Turning to ethical fashion does not limit your options, even though it will feel like it at first. Do your research (there are several documentaries on Netflix) and think about exactly what you want to put on your body because every choice you make has an impact on the world.

 

Author: Bella Sloane – BellaSloane@live.com

Our 8 Fave Feminist Pieces You Can Get Right Now!

We have hand picked our top 10 favourite feminist pieces that you can get your hands on right now. From tees to totes and necklaces, these pieces will help you to express your feminist identity through your wardrobe and smash the stigma around the F-word!

 

  1. The Female Collective – Girl Power Tee

Female Collective TeeThe Female Collective, $30, Size XS to XL

We love the striking iconic print on this unisex tee, timeless and versatile, this is the perfect addition to your feminist wardrobe. The Female Collective, based in LA, was established as a movement to uplift and empower women, check out their range!

2. Elizabeth Ilsley – Hand Painted Custom Jackets

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Elizabeth Ilsley, Email for Commissions

Ilsley’s provocative designs are aimed at “empowering women and getting rid of taboos“, which she evokes through  her hand painted art on jackets, boots and jeans. At just 21 years-old, Ilsley has commissioned for Slaves and her collection is set to grace Liberty of London.  Check out her collection here.

3. Feminist Apparel  – Activist Socks

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Feminist Apparel, £9.10, US Size 6-10

Feminist Apparel have been combatting the stigma around feminism since launching in 2013 and they have taken smashing the patriarchy one *step* further by adding a feminist sock collection to their line. Now you can stay *grounded* in your feminist roots…

 

4. GRLCLB – Custom Stitched Tees 

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GRLCLB.com, £15-£25, Size XS – XL

The GRLCLB collective hosts a blog with a shop of hand stitched tees with empowering and thought-provoking messages. The tees are single-handedly made by  #GRLBOSS Roobs who also takes commissions for designs. We love the current and meaningful feminist statements made with each top.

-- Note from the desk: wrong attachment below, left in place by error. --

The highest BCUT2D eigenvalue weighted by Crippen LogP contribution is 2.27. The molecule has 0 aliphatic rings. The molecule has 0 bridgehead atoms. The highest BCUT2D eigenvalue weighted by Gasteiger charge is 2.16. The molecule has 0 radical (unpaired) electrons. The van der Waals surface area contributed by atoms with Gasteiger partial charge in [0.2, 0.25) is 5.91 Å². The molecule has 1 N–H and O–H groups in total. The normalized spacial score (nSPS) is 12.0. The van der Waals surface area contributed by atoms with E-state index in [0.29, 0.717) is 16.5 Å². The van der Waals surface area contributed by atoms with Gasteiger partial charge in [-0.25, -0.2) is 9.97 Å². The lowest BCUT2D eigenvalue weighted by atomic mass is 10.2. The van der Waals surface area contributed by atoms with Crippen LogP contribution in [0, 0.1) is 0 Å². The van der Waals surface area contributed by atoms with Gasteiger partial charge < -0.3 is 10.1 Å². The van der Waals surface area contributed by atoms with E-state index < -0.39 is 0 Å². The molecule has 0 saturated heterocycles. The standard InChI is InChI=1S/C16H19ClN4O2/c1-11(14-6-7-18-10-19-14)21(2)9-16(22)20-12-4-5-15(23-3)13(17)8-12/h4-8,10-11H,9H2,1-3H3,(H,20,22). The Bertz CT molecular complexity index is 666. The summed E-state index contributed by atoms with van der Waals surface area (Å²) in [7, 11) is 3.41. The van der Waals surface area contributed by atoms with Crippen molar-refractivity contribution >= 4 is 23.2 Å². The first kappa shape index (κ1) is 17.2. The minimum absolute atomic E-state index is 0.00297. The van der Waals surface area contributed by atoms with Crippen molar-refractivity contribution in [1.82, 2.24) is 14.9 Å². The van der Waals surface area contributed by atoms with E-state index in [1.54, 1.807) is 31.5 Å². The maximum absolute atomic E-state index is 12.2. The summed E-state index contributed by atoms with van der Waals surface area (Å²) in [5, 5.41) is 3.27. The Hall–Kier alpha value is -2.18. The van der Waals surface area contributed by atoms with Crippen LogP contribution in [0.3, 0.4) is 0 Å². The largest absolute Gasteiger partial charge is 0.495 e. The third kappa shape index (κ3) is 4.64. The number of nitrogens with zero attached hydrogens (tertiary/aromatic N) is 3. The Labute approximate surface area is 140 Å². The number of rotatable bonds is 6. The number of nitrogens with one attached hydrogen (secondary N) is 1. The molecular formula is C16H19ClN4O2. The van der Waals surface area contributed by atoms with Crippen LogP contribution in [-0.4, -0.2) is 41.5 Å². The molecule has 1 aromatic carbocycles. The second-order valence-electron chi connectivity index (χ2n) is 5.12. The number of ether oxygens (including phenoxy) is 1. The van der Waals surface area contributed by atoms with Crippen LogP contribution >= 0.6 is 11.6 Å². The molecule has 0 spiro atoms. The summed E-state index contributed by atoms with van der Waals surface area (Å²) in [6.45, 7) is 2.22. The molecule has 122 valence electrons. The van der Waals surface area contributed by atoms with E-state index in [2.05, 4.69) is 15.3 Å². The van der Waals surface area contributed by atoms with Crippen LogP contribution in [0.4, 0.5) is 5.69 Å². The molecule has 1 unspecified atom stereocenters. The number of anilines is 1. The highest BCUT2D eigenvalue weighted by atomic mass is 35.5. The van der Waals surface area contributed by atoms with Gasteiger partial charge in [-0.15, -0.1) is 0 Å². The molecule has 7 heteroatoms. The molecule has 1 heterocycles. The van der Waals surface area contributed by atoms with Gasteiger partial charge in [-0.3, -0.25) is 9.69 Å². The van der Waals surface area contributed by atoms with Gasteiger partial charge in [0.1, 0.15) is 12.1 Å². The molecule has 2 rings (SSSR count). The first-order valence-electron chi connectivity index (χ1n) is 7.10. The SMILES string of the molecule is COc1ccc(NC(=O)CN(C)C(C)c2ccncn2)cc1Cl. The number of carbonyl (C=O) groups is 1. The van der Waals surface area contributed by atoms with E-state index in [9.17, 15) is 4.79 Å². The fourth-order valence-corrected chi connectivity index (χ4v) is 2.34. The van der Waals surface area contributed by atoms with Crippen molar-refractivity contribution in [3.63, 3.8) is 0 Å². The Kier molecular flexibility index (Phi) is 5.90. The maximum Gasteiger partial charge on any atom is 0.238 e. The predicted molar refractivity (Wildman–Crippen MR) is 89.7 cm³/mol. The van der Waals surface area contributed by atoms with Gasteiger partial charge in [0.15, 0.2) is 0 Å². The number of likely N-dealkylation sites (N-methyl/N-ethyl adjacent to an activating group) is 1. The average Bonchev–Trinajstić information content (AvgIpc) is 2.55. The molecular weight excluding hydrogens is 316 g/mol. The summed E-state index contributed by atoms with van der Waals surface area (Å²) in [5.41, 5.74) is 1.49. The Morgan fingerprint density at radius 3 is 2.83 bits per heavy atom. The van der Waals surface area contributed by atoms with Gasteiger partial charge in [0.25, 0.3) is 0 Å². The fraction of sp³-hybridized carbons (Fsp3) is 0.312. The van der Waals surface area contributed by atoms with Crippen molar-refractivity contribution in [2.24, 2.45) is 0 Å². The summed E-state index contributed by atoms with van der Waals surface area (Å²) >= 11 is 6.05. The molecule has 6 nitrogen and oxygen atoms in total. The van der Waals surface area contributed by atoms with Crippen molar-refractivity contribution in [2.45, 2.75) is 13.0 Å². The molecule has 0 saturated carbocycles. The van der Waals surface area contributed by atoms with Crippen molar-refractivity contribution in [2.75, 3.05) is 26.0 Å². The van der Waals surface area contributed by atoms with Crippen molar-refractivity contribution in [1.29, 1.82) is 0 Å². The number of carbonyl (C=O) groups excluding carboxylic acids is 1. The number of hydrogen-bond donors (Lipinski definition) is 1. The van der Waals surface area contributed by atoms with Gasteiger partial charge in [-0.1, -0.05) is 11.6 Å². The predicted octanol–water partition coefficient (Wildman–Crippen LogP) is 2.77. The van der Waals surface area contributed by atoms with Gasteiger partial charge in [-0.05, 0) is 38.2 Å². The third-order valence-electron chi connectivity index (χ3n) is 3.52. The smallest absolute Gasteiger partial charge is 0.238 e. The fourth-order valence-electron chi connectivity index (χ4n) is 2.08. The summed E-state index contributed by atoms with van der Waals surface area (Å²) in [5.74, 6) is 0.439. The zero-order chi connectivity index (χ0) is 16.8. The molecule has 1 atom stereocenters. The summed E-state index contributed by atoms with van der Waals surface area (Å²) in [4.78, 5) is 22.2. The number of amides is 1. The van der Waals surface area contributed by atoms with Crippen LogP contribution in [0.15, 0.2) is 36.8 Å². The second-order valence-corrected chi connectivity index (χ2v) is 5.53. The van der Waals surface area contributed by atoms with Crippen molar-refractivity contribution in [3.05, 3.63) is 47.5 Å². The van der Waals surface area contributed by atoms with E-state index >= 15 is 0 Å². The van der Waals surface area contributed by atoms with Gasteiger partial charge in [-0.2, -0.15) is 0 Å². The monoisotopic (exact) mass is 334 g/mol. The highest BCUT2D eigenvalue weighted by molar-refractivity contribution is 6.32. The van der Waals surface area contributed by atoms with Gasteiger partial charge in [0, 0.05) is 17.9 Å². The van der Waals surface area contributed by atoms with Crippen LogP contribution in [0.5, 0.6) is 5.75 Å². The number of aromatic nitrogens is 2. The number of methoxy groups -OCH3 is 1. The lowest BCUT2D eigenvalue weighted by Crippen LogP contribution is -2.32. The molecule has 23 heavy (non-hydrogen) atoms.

5. Denise Bidot- There Is No Wrong Way To Be A Woman Tee

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A Denise Bidot Brand,  $32.99, Size S-XXL

Plus size supermodel Denise Bidot launched the There Is No Wrong Way To Be A Woman campaign to encourage women to feel confident and comfortable in their own skin, irrespective of the restrictive beauty standards imposed on us. We love the authentically diverse ad campaign used for the collection. About time! See it all here www.thereisnowrongwaytobeawoman.com

7. Modern Women – Feminist Art Tote

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Modern Women, $15

LA designer and artist Sarah Faith Gottesdiener established the pro-art, pro-feminist brand Modern Women which promotes intersectional feminist messages on totes, tees and prints. Now you can shop with feminist style with this statement tote!

8. I Don’t Want To Be A Princess – Tee

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I Don’t Want To Be  A Princess, $24.99, S-XXL

The mission behind the I Don’t Want To Be A Princess movement is much needed. Girls are reinforced with pink, frilly messages that they will grow up to be a princess, with the silent ladylike behaviour that goes with it. This movement launched t-shirts for girls and women with an alternative; the tees make statements such as ‘Fierce’ and ‘Confident’, providing girls with a broader and more empowering outlook of who they can aspire to be.

10. Love From Hetty & Dave – Frida Kahlo Necklace 

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Love From Hetty & Dave, £20

Pay homage to the ultimate feminist artist, Frida Kahlo, with this handmade leather necklace. What better way to demonstrate your feminism than by having Frida dangling around your neck? We love the matching earrings and brooch too!